Some personal thoughts on Roe v Wade at age 47


A week or two ago many Americans commemorated the 46th anniversary of the US Supreme Court’s famous (or better, infamous) Roe v Wade ruling, the ruling in which the Court “found” that the US Constitution contains a right to abortion. Of course the Court didn’t really discover this right in the Constitution, for it isn’t there.

Pro-abortion people, especially those connected with Planned Parenthood, commemorated this tragic event by rejoicing. Pro-life people, especially those who participated in the Washington, D.C., “March for Life,” commemorated the date by renewing their hope that Roe will eventually be overturned and that the average American will recognize, as he or she once did, that abortion is homicide.

There is some reason for the pro-life people to be optimistic. Thanks to two Trump appointments (Gorsuch and Kavanaugh), it appears that the Court now has a majority of justices who believe that the Constitution says what it says; it doesn’t say something else; hence it doesn’t say that there is a right to abortion. And thanks to sonograms, it is becoming more and more difficult for young people to believe that the unborn baby is not a baby.

Catholics are of course pro-life — except for those millions and millions of Catholics who are not. For example, Andrew Cuomo, the “Catholic” governor of New York, who recently signed into law an act that will assure, even if the Supreme Court overturns Roe, that abortion will be available in the Empire State for all nine months of pregnancy.

We should keep in mind that the pro-abortion movement is part of a much larger movement — I mean an atheistic (or virtually atheistic) movement that is out to destroy Christianity. The kind of Christianity that accepts the doctrines expressed in the Nicene Creed along with traditional Christian values.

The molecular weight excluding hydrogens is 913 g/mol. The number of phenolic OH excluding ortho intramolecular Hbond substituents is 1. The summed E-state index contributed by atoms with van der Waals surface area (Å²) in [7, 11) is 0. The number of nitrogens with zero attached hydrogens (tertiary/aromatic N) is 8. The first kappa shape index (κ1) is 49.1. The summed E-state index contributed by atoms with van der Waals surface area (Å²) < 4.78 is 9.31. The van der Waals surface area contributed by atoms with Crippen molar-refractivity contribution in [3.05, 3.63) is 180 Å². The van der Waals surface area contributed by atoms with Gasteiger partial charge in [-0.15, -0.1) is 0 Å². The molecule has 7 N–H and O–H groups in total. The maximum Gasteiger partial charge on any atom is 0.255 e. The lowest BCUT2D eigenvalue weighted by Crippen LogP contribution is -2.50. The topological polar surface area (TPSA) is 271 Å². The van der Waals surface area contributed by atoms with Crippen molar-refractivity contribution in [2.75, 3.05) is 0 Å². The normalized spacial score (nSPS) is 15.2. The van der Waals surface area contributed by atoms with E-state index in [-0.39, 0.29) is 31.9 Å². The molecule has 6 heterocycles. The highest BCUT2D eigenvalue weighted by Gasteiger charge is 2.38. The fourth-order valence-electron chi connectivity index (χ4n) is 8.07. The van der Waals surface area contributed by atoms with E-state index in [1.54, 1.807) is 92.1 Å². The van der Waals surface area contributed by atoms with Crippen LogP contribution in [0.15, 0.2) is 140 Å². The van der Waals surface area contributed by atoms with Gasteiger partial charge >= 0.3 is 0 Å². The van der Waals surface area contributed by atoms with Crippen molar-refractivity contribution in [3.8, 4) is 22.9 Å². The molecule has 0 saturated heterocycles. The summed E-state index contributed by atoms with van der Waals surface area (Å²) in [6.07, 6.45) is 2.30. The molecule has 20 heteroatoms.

“I don’t mean the kind of Christianity that feels free to reject those essential Christian teachings that are incompatible with fashionable present day beliefs.

This movement to destroy Christianity includes many sub-movements: the pro-sexual freedom movement, the abortion movement, the gay-lesbian-bisexual movement, the transgender movement, the euthanasia movement — and who knows what anti-Christianity movements that might turn up tomorrow. Our side is making progress on the abortion front, but we are losing on all the other fronts.

A factor that inspires the enemy with confidence is their belief that a great impersonal force called “history” is moving inevitably in a direction they desire. President Obama, for instance, often spoke about being “on the right side of history.” Where, according to them, is “history” going? It is moving toward an ideal society in which everybody will be sexually free, in which all contraception and abortion will be paid for by taxpayers, in which homosexual activity will be considered to be just as normal and natural as heterosexual activity, in which all boys and girls will be free to choose their gender instead of having it “assigned” to them by others, in which old people and very sick people will be encouraged to “do the right thing” by choosing to be euthanized, in which everybody will be free to amuse himself with “recreational” drugs of his or her choice — and in which almost nobody will believe in God or in Jesus Christ.

We can read all about in Aldous Huxley’s prophetic novel, “Brave New World.”

We must remind ourselves that there is no such thing as historical inevitability. Our aim should not be to get on “the right side of history.” Our aim should be to get on the right side of God and his moral law.

David Carlin is a recently retired CCRI professor of sociology and philosophy. He is also a former Democratic majority leader of the Rhode Island Senate. Over the past four decades he has written hundreds of articles for Catholic publications. He writes a column at The Catholic Thing.